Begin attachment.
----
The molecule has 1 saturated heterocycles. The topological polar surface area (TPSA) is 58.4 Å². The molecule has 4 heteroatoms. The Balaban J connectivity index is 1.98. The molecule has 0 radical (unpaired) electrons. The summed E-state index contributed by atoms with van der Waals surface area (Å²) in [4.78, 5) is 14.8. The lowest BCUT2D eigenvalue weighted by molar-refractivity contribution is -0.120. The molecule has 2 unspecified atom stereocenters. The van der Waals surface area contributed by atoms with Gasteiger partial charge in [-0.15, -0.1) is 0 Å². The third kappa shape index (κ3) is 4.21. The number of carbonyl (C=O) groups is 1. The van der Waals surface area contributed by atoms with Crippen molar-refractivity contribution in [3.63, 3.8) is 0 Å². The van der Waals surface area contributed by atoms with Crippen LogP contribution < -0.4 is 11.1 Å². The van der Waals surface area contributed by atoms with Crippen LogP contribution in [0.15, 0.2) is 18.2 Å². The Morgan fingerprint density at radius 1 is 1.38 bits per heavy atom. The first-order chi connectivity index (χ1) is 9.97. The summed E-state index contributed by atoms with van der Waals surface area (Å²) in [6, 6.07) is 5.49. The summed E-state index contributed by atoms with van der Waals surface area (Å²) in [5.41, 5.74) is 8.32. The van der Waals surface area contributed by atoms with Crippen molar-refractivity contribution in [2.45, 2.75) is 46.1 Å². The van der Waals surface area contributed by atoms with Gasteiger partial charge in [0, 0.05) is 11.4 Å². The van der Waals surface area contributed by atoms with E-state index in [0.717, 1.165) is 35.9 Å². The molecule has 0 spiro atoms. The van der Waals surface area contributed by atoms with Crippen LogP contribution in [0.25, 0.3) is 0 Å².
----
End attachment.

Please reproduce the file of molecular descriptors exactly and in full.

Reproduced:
The molecule has 1 saturated heterocycles. The topological polar surface area (TPSA) is 58.4 Å². The molecule has 4 heteroatoms. The Balaban J connectivity index is 1.98. The molecule has 0 radical (unpaired) electrons. The summed E-state index contributed by atoms with van der Waals surface area (Å²) in [4.78, 5) is 14.8. The lowest BCUT2D eigenvalue weighted by molar-refractivity contribution is -0.120. The molecule has 2 unspecified atom stereocenters. The van der Waals surface area contributed by atoms with Gasteiger partial charge in [-0.15, -0.1) is 0 Å². The third kappa shape index (κ3) is 4.21. The number of carbonyl (C=O) groups is 1. The van der Waals surface area contributed by atoms with Crippen molar-refractivity contribution in [3.63, 3.8) is 0 Å². The van der Waals surface area contributed by atoms with Crippen LogP contribution < -0.4 is 11.1 Å². The van der Waals surface area contributed by atoms with Crippen LogP contribution in [0.15, 0.2) is 18.2 Å². The Morgan fingerprint density at radius 1 is 1.38 bits per heavy atom. The first-order chi connectivity index (χ1) is 9.97. The summed E-state index contributed by atoms with van der Waals surface area (Å²) in [6, 6.07) is 5.49. The summed E-state index contributed by atoms with van der Waals surface area (Å²) in [5.41, 5.74) is 8.32. The van der Waals surface area contributed by atoms with Crippen molar-refractivity contribution in [2.45, 2.75) is 46.1 Å². The van der Waals surface area contributed by atoms with Gasteiger partial charge in [0, 0.05) is 11.4 Å². The van der Waals surface area contributed by atoms with E-state index in [0.717, 1.165) is 35.9 Å². The molecule has 0 spiro atoms. The van der Waals surface area contributed by atoms with Crippen LogP contribution in [0.25, 0.3) is 0 Å².